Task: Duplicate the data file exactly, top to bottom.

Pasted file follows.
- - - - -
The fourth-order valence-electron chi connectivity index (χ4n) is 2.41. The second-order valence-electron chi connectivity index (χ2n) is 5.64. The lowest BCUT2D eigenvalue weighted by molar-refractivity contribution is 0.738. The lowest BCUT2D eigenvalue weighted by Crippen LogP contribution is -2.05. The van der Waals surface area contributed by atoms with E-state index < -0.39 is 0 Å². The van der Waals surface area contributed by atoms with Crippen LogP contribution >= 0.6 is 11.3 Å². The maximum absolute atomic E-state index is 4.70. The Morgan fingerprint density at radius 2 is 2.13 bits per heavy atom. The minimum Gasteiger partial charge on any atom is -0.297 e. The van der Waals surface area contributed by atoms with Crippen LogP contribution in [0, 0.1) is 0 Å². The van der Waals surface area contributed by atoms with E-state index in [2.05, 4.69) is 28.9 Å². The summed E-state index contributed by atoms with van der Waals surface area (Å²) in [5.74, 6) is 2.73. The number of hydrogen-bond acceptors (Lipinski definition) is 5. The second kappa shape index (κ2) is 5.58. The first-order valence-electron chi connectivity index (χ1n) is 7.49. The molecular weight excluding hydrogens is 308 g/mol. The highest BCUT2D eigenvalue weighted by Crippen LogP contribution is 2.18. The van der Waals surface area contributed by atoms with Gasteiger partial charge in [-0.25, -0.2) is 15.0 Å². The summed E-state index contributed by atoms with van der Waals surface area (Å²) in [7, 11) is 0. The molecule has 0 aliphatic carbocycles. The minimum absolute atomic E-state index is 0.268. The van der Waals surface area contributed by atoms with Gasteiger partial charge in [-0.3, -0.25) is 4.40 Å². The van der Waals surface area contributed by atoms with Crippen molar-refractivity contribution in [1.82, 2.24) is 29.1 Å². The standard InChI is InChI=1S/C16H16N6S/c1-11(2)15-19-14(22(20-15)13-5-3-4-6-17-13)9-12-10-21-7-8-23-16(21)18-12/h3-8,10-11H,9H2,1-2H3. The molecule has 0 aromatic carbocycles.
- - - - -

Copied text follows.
The fourth-order valence-electron chi connectivity index (χ4n) is 2.41. The second-order valence-electron chi connectivity index (χ2n) is 5.64. The lowest BCUT2D eigenvalue weighted by molar-refractivity contribution is 0.738. The lowest BCUT2D eigenvalue weighted by Crippen LogP contribution is -2.05. The van der Waals surface area contributed by atoms with E-state index < -0.39 is 0 Å². The van der Waals surface area contributed by atoms with Crippen LogP contribution >= 0.6 is 11.3 Å². The maximum absolute atomic E-state index is 4.70. The Morgan fingerprint density at radius 2 is 2.13 bits per heavy atom. The minimum Gasteiger partial charge on any atom is -0.297 e. The van der Waals surface area contributed by atoms with Crippen LogP contribution in [0, 0.1) is 0 Å². The van der Waals surface area contributed by atoms with E-state index in [2.05, 4.69) is 28.9 Å². The summed E-state index contributed by atoms with van der Waals surface area (Å²) in [5.74, 6) is 2.73. The number of hydrogen-bond acceptors (Lipinski definition) is 5. The second kappa shape index (κ2) is 5.58. The first-order valence-electron chi connectivity index (χ1n) is 7.49. The molecular weight excluding hydrogens is 308 g/mol. The highest BCUT2D eigenvalue weighted by Crippen LogP contribution is 2.18. The van der Waals surface area contributed by atoms with Gasteiger partial charge in [-0.25, -0.2) is 15.0 Å². The summed E-state index contributed by atoms with van der Waals surface area (Å²) in [7, 11) is 0. The molecule has 0 aliphatic carbocycles. The minimum absolute atomic E-state index is 0.268. The van der Waals surface area contributed by atoms with Gasteiger partial charge in [-0.3, -0.25) is 4.40 Å². The van der Waals surface area contributed by atoms with Crippen molar-refractivity contribution in [1.82, 2.24) is 29.1 Å². The standard InChI is InChI=1S/C16H16N6S/c1-11(2)15-19-14(22(20-15)13-5-3-4-6-17-13)9-12-10-21-7-8-23-16(21)18-12/h3-8,10-11H,9H2,1-2H3. The molecule has 0 aromatic carbocycles.